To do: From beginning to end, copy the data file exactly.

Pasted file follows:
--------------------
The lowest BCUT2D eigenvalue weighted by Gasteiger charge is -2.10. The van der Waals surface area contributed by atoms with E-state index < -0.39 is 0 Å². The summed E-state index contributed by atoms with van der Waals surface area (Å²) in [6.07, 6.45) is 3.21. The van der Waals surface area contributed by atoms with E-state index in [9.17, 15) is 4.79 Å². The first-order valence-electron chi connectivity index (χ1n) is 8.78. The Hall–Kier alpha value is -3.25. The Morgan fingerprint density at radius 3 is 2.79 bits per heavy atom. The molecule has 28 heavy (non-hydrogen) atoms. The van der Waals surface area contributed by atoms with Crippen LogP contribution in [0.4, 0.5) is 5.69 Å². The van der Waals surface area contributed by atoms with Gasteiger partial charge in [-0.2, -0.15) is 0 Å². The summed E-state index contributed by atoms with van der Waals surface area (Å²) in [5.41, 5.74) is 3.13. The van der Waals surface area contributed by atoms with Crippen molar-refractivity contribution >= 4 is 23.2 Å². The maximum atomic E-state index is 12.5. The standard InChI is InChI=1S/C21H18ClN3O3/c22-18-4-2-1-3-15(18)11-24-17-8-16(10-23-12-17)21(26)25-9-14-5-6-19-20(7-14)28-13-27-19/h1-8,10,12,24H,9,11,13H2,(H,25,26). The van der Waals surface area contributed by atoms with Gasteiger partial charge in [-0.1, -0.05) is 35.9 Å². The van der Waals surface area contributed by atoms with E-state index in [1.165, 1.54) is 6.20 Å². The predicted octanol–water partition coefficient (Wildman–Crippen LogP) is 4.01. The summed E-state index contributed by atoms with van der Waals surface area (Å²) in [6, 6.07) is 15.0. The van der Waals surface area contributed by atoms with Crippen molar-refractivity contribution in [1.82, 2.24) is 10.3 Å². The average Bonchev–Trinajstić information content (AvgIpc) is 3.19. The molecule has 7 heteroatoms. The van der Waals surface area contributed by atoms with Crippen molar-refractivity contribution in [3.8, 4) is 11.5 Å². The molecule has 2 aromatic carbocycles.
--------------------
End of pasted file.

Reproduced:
The lowest BCUT2D eigenvalue weighted by Gasteiger charge is -2.10. The van der Waals surface area contributed by atoms with E-state index < -0.39 is 0 Å². The summed E-state index contributed by atoms with van der Waals surface area (Å²) in [6.07, 6.45) is 3.21. The van der Waals surface area contributed by atoms with E-state index in [9.17, 15) is 4.79 Å². The first-order valence-electron chi connectivity index (χ1n) is 8.78. The Hall–Kier alpha value is -3.25. The Morgan fingerprint density at radius 3 is 2.79 bits per heavy atom. The molecule has 28 heavy (non-hydrogen) atoms. The van der Waals surface area contributed by atoms with Crippen LogP contribution in [0.4, 0.5) is 5.69 Å². The van der Waals surface area contributed by atoms with Gasteiger partial charge in [-0.2, -0.15) is 0 Å². The summed E-state index contributed by atoms with van der Waals surface area (Å²) in [5.41, 5.74) is 3.13. The van der Waals surface area contributed by atoms with Crippen molar-refractivity contribution >= 4 is 23.2 Å². The maximum atomic E-state index is 12.5. The standard InChI is InChI=1S/C21H18ClN3O3/c22-18-4-2-1-3-15(18)11-24-17-8-16(10-23-12-17)21(26)25-9-14-5-6-19-20(7-14)28-13-27-19/h1-8,10,12,24H,9,11,13H2,(H,25,26). The van der Waals surface area contributed by atoms with Gasteiger partial charge in [-0.1, -0.05) is 35.9 Å². The van der Waals surface area contributed by atoms with E-state index in [1.165, 1.54) is 6.20 Å². The predicted octanol–water partition coefficient (Wildman–Crippen LogP) is 4.01. The summed E-state index contributed by atoms with van der Waals surface area (Å²) in [6, 6.07) is 15.0. The van der Waals surface area contributed by atoms with Crippen molar-refractivity contribution in [1.82, 2.24) is 10.3 Å². The average Bonchev–Trinajstić information content (AvgIpc) is 3.19. The molecule has 7 heteroatoms. The van der Waals surface area contributed by atoms with Crippen molar-refractivity contribution in [3.8, 4) is 11.5 Å². The molecule has 2 aromatic carbocycles.